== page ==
The Moon at 600mm
Have you ever just laid down at night looking up at the sky wondering what it would be like to step foot on the moon? When you first got your camera did you run outside at night and try to capture the moon or stars? I know that I have and still to both quite often actually. Astrophotography is probably one of the most challenging (in my opinion) and yet rewarding styles of photography there is. Don’t get me wrong, wildlife, sports, macro, and all others have their challenges but where I live it’s hard to find a night sky that isn’t polluted with city lights. Luckily when it comes to the moon city lights don’t play as big of a hinderance as they do with starts.
So what do you have to know to take a picture of the moon. If you run out with your camera set to auto, point it at the moon and focus on it then shoot your image will probably be a solid white circle. Why is this? Well what you have to realize is that the moon, altho not giving off light directly, is being light up by the sun. The human eye accounts for this and adjusts and this is why we can see features of the moon from out eyes, so we need to make these same adjustments in the camera. For me, I find that shooting at F/8 gives the best resolution. Also, cool clear night (especially ones after a rain) are great as the atmospheric pollution is lower. ISO will depend on if you have a tripod or are trying to handhold the shot. For the image below I had my ISO set at 1000 this allowed me to get a decently quick shutter speed to help with vibrations on the longer lens even supported on the tripod (wind was the reason for the vibrations). My shutter speed was set to 1/400th of a second. Something to keep in mind is that if you are hand holding the camera ideally you want a shutter speed to be 3times the focal length. So that means shooting a 600mm lens I would want a shutter speed of 1/1800th sec or faster to prevent shaky images. Glass with an image stabilizer helps with this but it’s still good to have as high a shutter speed as you can within reason. So what did my image come out like… well… like this…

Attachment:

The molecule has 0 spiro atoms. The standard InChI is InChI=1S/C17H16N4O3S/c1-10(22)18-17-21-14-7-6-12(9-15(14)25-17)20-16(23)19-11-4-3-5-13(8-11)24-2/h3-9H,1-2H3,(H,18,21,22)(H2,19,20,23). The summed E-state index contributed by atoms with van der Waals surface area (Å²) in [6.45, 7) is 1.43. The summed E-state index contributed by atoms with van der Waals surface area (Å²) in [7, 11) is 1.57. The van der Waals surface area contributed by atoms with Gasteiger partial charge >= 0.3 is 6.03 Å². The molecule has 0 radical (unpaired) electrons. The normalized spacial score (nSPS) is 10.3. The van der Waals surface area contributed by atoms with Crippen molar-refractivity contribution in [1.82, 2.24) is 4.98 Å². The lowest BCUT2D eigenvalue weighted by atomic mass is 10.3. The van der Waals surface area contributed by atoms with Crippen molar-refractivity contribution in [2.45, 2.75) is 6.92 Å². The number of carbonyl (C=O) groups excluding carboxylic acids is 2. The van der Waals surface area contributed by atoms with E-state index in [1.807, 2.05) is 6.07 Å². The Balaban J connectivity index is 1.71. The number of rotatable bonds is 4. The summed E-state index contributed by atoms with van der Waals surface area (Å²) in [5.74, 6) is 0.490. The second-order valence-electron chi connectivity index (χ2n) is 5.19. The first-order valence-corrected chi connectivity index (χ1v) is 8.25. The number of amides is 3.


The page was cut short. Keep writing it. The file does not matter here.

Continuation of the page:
Now, go out and give it a try! go shoot the moon and see what kind of results you can get. Don’t worry about the histogram in this since, it will tell you that your image is badly underexposed when in fact it might not be. You can also add gels to the end of your glass or edit it in post to change the color of the moon. Also observe the moon at different hours of the day, look at it when it’s out during daylight, or moon rise, or moon set. Look at it after a rain or during the summer when the atmosphere is full of smoke of other areas burning things. Now go out and see the moon up close.